Central California Coast Snail On Road to Recovery

Written by Estero Bay News

February 10, 2022

The U.S. Fish and Wildlife Service formally changed the status of the Morro shoulderband snail from endangered to threatened, citing Endangered Species Act protections that have helped spur its recovery.

Found only in Los Osos/Baywood and Morro Bay in western San Luis Obispo County, this native snail is thought to have a stable or increasing population. Based on 2018 surveys, there are now thousands of individuals. The species has benefitted greatly from protection of coastal dune and sage-scrub habitat in state and local preserves.

“This is good news for a laid-back, native SLO species,” said Jeff Miller, a senior conservation advocate at the Center for Biological Diversity and a Los Osos resident. “Like everything it does, this snail is moving very slowly and steadily toward recovery.”

Morro shoulderband snails live in native vegetation on sandy soils of coastal dune and coastal sage-scrub habitats. Their native range covers about 6,520 acres, extending from Morro Strand State Beach in northern Morro Bay southward to Montaña de Oro State Park and inland to eastern Los Osos.

The snails are named for the dark spiral band on the shoulder of their shells and are typically found in leaf litter and on the shady undersides of lower branches of native dune shrubs. They are active during rain and heavy fog but go dormant during the dry summer. Unlike invasive garden snails, they are not pests. They eat mostly fungal mycelia that grow on decaying plant matter and thus help build up soil.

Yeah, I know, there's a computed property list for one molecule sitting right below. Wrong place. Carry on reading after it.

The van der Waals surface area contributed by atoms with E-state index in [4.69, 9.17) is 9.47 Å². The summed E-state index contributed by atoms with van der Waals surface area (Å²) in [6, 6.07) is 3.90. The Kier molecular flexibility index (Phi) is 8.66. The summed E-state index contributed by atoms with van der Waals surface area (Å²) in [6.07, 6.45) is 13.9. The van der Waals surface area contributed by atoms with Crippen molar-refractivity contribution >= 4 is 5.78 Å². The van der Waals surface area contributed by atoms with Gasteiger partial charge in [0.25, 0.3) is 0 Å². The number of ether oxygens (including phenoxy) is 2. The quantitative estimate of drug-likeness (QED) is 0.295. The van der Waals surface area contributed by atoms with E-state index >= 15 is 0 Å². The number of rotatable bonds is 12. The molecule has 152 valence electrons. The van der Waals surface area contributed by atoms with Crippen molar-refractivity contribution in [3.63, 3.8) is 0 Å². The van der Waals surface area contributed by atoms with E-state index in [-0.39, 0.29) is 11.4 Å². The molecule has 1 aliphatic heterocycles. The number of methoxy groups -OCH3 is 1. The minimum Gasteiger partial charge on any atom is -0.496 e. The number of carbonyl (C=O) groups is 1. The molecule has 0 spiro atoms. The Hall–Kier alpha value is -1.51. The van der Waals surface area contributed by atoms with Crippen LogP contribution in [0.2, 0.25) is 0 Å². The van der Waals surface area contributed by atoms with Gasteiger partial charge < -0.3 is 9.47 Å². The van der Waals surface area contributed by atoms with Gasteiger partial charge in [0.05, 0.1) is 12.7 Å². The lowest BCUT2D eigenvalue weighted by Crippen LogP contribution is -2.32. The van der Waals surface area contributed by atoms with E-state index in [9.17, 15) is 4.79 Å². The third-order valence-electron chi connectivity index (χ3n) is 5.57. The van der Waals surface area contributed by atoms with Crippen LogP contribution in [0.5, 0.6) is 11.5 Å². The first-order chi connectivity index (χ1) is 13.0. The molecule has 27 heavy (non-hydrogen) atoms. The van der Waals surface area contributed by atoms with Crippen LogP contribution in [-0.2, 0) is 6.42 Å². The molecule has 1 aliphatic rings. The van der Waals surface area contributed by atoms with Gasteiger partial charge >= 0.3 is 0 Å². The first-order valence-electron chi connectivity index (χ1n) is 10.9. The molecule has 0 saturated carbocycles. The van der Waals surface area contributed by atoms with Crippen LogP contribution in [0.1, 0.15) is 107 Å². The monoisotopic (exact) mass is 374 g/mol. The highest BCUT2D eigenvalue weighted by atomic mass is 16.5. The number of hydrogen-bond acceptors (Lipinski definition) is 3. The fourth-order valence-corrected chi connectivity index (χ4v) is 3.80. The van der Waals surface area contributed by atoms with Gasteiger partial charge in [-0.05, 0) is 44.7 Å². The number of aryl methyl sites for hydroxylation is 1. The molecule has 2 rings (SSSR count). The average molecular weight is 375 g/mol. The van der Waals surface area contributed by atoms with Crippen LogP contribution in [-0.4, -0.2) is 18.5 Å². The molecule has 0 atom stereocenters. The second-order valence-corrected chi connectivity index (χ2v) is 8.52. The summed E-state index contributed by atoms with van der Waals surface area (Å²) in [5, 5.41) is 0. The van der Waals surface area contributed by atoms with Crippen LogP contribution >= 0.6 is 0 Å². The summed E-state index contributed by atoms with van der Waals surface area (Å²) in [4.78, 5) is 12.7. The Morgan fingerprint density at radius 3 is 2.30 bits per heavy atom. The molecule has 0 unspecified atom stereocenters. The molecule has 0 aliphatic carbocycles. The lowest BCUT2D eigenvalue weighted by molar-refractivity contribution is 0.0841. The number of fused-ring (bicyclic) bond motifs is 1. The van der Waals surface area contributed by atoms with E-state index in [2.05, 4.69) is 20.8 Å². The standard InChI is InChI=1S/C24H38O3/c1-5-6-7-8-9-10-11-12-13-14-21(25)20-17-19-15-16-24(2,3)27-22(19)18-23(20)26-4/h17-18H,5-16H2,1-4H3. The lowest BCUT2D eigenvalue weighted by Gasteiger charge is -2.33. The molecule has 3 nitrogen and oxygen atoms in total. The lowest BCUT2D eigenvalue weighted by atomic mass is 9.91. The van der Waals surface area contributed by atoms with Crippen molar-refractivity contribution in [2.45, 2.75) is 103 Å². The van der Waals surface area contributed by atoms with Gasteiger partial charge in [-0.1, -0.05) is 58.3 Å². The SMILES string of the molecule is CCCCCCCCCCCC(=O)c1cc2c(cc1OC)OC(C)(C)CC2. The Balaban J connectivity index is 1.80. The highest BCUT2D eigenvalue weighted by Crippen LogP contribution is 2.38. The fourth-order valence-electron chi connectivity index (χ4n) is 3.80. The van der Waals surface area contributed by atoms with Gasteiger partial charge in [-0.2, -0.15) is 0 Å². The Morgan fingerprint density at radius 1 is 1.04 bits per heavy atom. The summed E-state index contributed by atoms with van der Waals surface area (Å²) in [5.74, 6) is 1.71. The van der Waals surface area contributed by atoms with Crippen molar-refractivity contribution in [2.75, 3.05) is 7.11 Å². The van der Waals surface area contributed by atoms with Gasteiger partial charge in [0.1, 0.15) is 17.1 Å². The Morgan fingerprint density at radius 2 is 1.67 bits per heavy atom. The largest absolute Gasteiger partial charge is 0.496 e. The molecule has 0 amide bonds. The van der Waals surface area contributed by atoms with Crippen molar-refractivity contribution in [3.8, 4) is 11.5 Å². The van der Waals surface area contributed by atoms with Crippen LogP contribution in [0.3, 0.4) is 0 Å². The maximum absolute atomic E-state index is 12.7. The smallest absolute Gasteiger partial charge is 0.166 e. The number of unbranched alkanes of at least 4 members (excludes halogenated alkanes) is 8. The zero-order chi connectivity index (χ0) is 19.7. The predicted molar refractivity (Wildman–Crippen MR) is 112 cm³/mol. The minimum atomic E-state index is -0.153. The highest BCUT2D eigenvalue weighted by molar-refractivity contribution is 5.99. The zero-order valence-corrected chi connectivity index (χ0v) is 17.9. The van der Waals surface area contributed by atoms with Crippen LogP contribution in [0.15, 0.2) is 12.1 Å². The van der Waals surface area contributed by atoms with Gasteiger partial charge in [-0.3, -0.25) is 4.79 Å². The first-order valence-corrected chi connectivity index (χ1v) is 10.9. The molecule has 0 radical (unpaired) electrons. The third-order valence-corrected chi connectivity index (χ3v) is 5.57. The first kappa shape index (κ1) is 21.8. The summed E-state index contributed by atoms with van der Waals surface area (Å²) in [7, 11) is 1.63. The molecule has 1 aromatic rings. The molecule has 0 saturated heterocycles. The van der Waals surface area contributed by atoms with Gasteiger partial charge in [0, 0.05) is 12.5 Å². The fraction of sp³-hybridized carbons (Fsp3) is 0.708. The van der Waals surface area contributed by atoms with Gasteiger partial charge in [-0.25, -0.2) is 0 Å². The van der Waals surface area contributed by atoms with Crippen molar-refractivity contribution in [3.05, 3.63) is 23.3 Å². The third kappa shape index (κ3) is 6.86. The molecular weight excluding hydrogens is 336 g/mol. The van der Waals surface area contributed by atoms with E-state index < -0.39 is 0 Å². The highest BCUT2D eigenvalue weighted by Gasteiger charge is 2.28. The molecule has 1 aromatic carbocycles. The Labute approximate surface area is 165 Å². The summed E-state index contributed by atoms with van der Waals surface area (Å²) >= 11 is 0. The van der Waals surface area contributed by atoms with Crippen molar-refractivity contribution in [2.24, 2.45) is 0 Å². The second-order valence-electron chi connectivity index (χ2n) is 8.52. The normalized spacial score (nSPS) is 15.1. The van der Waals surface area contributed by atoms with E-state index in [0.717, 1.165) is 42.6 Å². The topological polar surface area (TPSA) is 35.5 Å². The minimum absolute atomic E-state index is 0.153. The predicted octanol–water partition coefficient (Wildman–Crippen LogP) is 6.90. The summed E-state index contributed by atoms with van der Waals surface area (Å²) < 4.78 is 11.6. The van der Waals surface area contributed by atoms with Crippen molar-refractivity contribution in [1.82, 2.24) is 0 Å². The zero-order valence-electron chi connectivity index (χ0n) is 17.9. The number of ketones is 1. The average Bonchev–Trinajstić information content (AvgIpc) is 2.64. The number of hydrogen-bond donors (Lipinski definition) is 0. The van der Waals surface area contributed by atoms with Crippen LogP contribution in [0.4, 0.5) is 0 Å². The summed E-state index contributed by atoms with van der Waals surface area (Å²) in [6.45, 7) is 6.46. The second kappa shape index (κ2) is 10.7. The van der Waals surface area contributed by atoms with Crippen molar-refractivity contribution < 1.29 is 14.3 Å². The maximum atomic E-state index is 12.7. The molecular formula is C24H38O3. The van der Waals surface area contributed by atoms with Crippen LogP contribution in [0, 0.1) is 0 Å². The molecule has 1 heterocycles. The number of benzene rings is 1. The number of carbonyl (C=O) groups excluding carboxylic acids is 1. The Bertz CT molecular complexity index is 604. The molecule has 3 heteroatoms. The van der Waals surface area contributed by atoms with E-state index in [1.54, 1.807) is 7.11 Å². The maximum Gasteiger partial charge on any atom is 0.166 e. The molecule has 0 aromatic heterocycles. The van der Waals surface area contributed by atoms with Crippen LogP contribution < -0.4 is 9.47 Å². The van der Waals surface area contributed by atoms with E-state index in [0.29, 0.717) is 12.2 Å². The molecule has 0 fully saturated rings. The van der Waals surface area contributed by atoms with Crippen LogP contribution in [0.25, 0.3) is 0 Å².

The Morro shoulderband is the latest imperiled species to benefit from protection under the Endangered Species Act. It joins other Central Coast success stories like the peregrine falcon, bald eagle, brown pelican, least tern, snowy plover, California condor, southern sea otter and tidewater goby, all of whom have recovered or are on a recovery trajectory thanks to the Act.

“Recovery of this snail demonstrates that to save species from extinction, we have to protect the places where they live,” said Miller. “A bonus of saving the Morro snail is it helped in creating and protecting many of the local preserves and open spaces we all love, making life better for all on the Central Coast, from people to gastropods.”


The species was listed as endangered in 1994. A recovery plan was prepared in 1998 that identified four conservation-planning areas to focus on for habitat protection. The Center for Biological Diversity and Christians Caring for Creation secured protection in 2001 of 2,566 acres of critical habitat for the snail around Los Osos and the Morro Bay estuary. Blocks of protected and unfragmented habitat large enough to minimize the snail’s risk of extinction have since been secured in Morro Spit, West Pecho, and southern and northeastern Los Osos.

Surveys from 2000 to 2005 found more and more snails each year, in a wider variety of habitat types than previously thought. A 2006 status review by the Service concluded that the snail population was stable or increasing and had a wider range and distribution than believed at time of listing.

The snail is still designated as threatened and is not yet fully recovered. Maturing vegetation in preserves such as Morro Strand State Beach, Los Osos Oaks State Preserve, Morro Bay State Park, Montaña de Oro State Park and the Elfin Forest Reserve may require habitat maintenance and removal of invasive plants to provide long-term habitat for the snail. Recovery criteria have not been fully achieved, and some of the conservation areas still need management plans.

The Service also issued “take” regulations for the Morro shoulderband that exempt and allow native habitat restoration activities including removal of invasive species, and fire hazard reduction activities by Cal Fire and others.

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